as well as free water from the blood when the kidneys are in renal failure .
Hemodialysis can be an
Many have played a role in developing dialysis as a practical treatment for renal failure:
starting with Thomas Graham of Glasgow, who first presented the principles of solute transport across a semipermeable membrane in 1854.
The artificial kidney was first developed by Abel , Rountree and Turner in 1913
the first hemodialysis in a human being was by Hass (February 28, 1924)
and the artificial kidney was developed into a clinically useful apparatus by Kolff in 1943 - 1945.
This research showed that life could be prolonged in patients dying of renal failure .
Dr. Willem Kolff was the first to construct a working dialyzer in 1943 .
The first successfully treated patient was a 67-year-old woman in uremic coma who regained consciousness after 11 hours of hemodialysis with Kolffs dialyzer in 1945 .
At the time of its creation, Kolffs goal was to provide life support during recovery from acute renal failure.
After World War II ended, Kolff donated the five dialysers hed made to hospitals around the world, including Mt. Sinai Hospital in New York .
Kolff gave a set of blueprints for his hemodialysis machine to George Thorn at the Peter Bent Brigham Hospital in Boston .
This led to the manufacture of the next generation of Kolffs dialyzer, a stainless steel Kolff-Brigham dialysis machine.
By the 1950s, Willem Kolffs invention of the dialyser was used for acute renal failure, but it was not seen as a viable treatment for patients with stage 5 chronic kidney disease (CKD).
At the time, doctors believed it was impossible for patients to have dialysis indefinitely for two reasons.
Firstly, they thought no man-made device could replace the function of kidneys over the long term.
In addition, a patient undergoing dialysis suffered from damaged veins and arteries, so that after several treatments, it became difficult to find a vessel to access the patients blood.
Dr. Nils Alwall : The original Kolff kidney was not very useful clinically, because it did not allow for removal of excess fluid.
Dr. Nils Alwall encased a modified version of this kidney inside a stainless steel canister, to which a negative pressure could be applied, in this way effecting the first truly practical application of hemodialysis, which was done in 1946 at the University of Lund.
Alwall also was arguably the inventor of the arteriovenous shunt for dialysis.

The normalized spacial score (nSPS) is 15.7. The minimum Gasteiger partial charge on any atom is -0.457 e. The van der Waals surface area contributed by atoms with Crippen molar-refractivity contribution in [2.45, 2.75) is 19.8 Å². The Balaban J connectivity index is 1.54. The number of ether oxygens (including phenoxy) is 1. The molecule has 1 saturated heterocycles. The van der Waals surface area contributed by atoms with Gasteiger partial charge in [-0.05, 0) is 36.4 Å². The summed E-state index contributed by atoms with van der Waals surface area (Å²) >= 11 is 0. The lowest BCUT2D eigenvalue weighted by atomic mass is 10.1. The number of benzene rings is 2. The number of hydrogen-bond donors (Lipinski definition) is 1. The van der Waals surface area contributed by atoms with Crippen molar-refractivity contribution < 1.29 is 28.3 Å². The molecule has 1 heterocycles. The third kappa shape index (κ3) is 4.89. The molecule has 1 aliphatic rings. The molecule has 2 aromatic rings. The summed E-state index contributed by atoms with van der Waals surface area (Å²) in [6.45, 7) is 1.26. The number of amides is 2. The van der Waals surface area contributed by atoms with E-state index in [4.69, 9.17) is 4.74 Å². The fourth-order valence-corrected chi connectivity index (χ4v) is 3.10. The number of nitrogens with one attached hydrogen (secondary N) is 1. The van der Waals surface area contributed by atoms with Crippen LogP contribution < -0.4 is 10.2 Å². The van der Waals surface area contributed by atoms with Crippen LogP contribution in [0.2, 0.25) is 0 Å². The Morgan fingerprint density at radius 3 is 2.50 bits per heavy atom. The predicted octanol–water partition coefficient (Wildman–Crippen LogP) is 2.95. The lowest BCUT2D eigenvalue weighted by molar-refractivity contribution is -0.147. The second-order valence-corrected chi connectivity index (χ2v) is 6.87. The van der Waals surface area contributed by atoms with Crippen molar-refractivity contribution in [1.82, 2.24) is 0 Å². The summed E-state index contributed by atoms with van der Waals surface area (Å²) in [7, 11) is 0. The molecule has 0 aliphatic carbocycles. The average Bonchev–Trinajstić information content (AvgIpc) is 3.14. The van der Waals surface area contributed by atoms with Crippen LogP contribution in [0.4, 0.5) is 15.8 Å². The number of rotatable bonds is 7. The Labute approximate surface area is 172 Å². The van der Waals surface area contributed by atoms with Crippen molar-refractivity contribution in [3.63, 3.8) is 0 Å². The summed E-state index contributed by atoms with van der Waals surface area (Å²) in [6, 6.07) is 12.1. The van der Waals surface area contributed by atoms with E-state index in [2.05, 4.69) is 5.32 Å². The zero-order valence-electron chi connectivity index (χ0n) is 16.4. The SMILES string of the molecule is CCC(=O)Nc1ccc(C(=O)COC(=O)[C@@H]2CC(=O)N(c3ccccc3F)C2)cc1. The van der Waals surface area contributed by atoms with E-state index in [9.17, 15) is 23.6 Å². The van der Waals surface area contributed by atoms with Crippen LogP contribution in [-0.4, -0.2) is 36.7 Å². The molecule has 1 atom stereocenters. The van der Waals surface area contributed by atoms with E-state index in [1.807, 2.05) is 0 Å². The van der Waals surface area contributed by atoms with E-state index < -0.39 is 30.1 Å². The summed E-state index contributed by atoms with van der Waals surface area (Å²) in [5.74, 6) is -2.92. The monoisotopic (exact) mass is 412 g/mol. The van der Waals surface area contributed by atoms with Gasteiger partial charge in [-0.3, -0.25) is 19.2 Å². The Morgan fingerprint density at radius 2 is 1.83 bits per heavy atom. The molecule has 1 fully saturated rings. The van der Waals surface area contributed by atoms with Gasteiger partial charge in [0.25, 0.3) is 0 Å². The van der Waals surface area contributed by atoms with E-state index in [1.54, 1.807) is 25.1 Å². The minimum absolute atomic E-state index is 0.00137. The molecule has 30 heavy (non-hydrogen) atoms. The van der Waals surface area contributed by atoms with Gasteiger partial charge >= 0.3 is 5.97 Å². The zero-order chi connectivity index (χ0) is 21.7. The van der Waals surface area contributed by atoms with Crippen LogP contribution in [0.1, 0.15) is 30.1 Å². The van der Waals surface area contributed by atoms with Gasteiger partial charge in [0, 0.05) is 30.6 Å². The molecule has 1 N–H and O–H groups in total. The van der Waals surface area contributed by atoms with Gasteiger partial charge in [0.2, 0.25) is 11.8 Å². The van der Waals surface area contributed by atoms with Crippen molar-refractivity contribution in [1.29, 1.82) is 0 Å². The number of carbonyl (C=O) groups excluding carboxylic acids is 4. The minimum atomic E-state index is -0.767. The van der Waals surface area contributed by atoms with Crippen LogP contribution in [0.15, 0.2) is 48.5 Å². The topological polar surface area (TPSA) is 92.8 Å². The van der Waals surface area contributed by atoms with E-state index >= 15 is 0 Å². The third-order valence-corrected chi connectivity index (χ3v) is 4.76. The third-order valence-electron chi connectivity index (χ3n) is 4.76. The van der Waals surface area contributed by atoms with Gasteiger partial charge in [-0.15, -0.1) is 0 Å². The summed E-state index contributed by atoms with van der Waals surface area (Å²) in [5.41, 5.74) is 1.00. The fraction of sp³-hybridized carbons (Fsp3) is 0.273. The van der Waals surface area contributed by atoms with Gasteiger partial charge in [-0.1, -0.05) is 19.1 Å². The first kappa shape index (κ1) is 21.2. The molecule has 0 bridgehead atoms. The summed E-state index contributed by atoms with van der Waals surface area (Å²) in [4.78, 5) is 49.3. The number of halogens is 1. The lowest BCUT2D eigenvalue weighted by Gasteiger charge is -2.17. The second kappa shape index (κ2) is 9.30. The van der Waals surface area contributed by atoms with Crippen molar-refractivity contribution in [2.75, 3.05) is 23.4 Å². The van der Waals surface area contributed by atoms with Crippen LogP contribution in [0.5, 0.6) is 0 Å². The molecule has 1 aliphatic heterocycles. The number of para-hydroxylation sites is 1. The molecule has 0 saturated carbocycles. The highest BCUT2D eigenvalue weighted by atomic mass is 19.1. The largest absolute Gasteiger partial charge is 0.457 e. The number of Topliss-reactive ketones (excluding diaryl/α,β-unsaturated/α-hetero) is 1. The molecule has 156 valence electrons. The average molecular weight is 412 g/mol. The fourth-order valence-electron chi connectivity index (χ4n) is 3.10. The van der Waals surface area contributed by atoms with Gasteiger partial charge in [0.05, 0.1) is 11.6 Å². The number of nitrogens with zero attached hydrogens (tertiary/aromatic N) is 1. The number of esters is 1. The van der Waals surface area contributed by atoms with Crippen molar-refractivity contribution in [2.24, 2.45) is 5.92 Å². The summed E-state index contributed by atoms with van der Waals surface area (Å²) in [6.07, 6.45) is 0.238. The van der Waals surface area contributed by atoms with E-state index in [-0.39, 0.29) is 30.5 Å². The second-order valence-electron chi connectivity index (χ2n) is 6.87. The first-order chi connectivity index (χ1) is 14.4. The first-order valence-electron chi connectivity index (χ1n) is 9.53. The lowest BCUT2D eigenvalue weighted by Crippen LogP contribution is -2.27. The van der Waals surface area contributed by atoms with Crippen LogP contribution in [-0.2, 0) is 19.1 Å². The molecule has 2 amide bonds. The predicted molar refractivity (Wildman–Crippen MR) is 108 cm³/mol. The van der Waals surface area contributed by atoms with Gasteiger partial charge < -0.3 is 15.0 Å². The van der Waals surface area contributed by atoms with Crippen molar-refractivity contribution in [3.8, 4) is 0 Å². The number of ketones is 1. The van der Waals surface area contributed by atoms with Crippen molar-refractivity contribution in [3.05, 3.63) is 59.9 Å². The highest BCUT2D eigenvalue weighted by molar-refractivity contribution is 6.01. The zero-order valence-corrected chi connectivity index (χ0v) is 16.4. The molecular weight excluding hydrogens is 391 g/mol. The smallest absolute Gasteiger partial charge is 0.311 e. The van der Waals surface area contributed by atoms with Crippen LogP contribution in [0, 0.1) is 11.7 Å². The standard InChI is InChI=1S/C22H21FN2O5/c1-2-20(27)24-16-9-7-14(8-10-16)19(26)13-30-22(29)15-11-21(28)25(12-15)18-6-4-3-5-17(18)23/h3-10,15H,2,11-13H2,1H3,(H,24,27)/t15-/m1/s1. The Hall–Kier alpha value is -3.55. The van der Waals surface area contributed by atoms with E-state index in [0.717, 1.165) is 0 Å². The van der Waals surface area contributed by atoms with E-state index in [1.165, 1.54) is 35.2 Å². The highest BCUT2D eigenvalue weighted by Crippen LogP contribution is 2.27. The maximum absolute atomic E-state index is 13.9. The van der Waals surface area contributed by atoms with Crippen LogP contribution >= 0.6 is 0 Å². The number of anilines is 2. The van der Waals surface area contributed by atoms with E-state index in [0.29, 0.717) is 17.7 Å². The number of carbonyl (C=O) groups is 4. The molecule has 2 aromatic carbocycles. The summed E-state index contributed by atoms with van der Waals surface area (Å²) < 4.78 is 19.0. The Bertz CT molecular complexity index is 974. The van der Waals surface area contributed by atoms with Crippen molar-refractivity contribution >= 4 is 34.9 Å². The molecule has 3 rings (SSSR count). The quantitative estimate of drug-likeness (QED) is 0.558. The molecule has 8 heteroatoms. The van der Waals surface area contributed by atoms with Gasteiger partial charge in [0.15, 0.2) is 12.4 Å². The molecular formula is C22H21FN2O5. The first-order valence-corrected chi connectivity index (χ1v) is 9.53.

He reported this first in 1948 where he used such an arteriovenous shunt in rabbits.
Subsequently he used such shunts, made of glass, as well as his canister-enclosed dialyzer, to treat 1500 patients in renal failure between 1946 and
1960, as reported to the First International Congress of Nephrology held in Evian in September 1960.
Alwall was appointed to a newly-created Chair of Nephrology at the University of Lund in 1957.
Subsequently, he collaborated with Swedish businessman
Holger Crafoord to found one of the key companies that would manufacture dialysis equipment in the past 40 years, Gambro, Inc.
Dr. Belding H. Scribner working with a surgeon, Dr. Wayne Quinton, modified the glass shunts used by Alwall by making them from Teflon .
Another key improvement was to connect them to a short piece of silicone elastomer tubing.
This formed the basis of the so-called Scribner shunt , perhaps more properly called the Quinton-Scribner shunt.
After treatment, the circulatory access would be kept open by connecting the two tubes outside the body using a small U-shaped Teflon tube,
which would shunt the blood from the tube in the artery back to the tube in the vein
In 1962, Scribner started the worlds first outpatient dialysis facility, the Seattle Artificial Kidney Center, later renamed the Northwest Kidney Centers .
Immediately the problem arose of who should be given dialysis, since demand far exceeded the capacity of the six dialysis machines at the center.
Scribner decided that the decision about who would receive dialysis and who wouldnt, would not be made by him.
Instead, the choices would be made by an anonymous committee, which could be viewed as one of the first bioethics committees.
A prescription for dialysis by a nephrologist (a medical kidney specialist) will specify various parameters for a dialysis treatment.
These include frequency (how many treatments per week), length of each treatment, and the blood and dialysis solution flow rates, as well as the size of the dialyzer.
The composition of the dialysis solution is also sometimes adjusted in terms of its sodium and potassium and bicarbonate levels.
In general, the larger the body size of an individual, the more dialysis he will need.
In the North America and UK , 3-4 hour treatments (sometimes up to 5 hours for larger patients) given 3 times a week are typical.
Twice-a-week sessions are limited to patients who have a substantial residual kidney function.
Four sessions per week are often prescribed for larger patients, as well as patients who have trouble with fluid overload.
short daily home hemodialysis - which is comprised of 1.5 - 4 hr sessions given 5-7 times per week, usually at home.
nocturnal dialysis -which involves dialyzing a patient, usually at home, for 8-10 hours per night, 3-6 nights per week.
Nocturnal in-center dialysis -3-4 times per week is also offered at a handful of dialysis units in the United States .
23. Side-effects and complications
Hemodialysis often involves fluid removal (through ultrafiltration -( occurs at the barrier between the blood and the in the renal corpuscle or Bowman's capsule in the kidneys . ) because most patients with renal failure pass little or no urine.